We're moving to a smaller city. I don't think I could cope with a completely rural environment, but I have found with kids, I go into London very occasionally. By the time I go in on the train and tube with the expense and the hussle and bustle and queues for everything the thought of it puts me off so we never do it. I have already booked the kids into two theatre visits over the summer at our new local theatre and its a short bus ride into the city to get there. There are cities and towns outside London with theatres and culture that are more easily accessable.
I have two friends who have gone from London to the middle of nowhere and love it though. My disclaimer is that we haven't done it ye, so after 2 years we might be scrimping and saving to get ourselves out of our roomy 4 bedroom house into a tiny 2 bedroomed terrace with a postage stamp garden
Many people who have left London can no longer afford to move back because the house prices in London have since gone stellar. Friends who moved just outside London end up coming back in for weekend amenities.
We dipped back with a flat when DH got a job in London, for 6 years and DSs at uni., but kept our main house in Midlands city.
It was fun for a while, but the hassle of getting places, costs, dirt, noise, were not worth thinking about a permanent relocation! And I'm central London born and bred! Not the same place anymore, sadly.
We managed to keep our maisonette in West London as a rental and we released equity to buy a second house in Worcestershire. Other friends sold up completely and bought much bigger houses but we have everything we need in this house and a growing long term investment/pension income from London which seemed sensible.
Depends. I actually spend more time doing stuff in London than when I lived in London as I live an hour from Kings Cross on the train and it was an hour on the tube/bus when I was in London when I lived there - plus when I lived there I kind of took it for granted and never did anything.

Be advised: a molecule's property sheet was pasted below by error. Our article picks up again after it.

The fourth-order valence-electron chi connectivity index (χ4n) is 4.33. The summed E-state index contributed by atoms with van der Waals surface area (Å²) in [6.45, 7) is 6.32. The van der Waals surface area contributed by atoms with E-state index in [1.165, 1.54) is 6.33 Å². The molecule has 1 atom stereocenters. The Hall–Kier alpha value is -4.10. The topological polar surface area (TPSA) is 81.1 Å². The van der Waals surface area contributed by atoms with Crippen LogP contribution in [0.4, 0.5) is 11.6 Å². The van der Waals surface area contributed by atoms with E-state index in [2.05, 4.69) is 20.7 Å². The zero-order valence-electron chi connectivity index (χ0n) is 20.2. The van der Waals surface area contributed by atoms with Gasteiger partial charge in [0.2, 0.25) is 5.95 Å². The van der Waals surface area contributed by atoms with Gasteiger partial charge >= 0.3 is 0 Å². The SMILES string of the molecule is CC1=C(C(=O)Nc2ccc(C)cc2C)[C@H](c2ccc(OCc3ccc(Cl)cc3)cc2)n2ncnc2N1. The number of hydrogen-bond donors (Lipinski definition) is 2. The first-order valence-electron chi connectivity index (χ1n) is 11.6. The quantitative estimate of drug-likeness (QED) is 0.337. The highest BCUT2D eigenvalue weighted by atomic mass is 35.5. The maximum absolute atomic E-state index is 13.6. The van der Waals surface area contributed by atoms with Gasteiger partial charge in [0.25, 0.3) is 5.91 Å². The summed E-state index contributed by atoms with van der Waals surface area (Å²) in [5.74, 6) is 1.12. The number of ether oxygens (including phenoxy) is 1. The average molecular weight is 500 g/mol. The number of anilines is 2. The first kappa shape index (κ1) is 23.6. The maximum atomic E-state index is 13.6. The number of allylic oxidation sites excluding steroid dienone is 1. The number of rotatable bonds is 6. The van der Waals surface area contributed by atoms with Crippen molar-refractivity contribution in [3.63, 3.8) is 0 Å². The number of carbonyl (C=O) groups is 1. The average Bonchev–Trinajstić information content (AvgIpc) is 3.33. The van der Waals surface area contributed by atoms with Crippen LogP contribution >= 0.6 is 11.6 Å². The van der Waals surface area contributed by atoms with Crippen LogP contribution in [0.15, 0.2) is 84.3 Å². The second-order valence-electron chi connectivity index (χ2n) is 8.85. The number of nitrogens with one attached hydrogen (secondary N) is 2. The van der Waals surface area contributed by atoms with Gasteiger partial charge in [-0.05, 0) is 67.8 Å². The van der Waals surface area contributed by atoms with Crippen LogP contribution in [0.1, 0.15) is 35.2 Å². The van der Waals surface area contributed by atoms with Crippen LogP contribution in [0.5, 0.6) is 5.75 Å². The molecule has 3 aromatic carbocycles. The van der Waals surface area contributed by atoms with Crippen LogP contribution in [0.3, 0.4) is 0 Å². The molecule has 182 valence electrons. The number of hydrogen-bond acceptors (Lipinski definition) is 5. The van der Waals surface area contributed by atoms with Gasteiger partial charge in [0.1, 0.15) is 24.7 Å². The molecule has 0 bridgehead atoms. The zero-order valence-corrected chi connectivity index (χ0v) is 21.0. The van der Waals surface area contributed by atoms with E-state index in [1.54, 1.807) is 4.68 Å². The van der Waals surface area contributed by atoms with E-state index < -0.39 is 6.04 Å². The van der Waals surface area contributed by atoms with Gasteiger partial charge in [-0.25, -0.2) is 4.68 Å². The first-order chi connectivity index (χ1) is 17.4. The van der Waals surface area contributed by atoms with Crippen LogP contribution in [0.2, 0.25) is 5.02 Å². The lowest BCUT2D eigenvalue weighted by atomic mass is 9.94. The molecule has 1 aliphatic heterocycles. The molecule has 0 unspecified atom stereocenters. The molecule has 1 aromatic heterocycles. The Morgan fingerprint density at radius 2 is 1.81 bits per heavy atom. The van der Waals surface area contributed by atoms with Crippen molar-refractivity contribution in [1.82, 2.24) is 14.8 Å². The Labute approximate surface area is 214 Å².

Plus my asthma has appreciated not living there anymore
I do miss the multicultural life though, there are only so many identical country gastropubs you can go to. Upside are local farm shops, downside is no wandering down Edgeware Rd or Green Lanes or into your local Asian supermarket and discovering new ingredients. You have the world food aisle at Tesco, the Polsi Sklep and the internet.
You have to make more of an effort to find stuff than in London as it isn't laid out on a plate for you - it probably will be there but you have to look for it and it will be smaller but then the upside is it will probably be friendlier I now keep a list of all the touring independent theatre companies (a big interest of ours) - we probably see more live stuff than we did in London and with much smaller companies rather than big West End shows/big names in the regional theatre, the prices are much lower and it's a more intimate experience. But it took us a long while to find everything.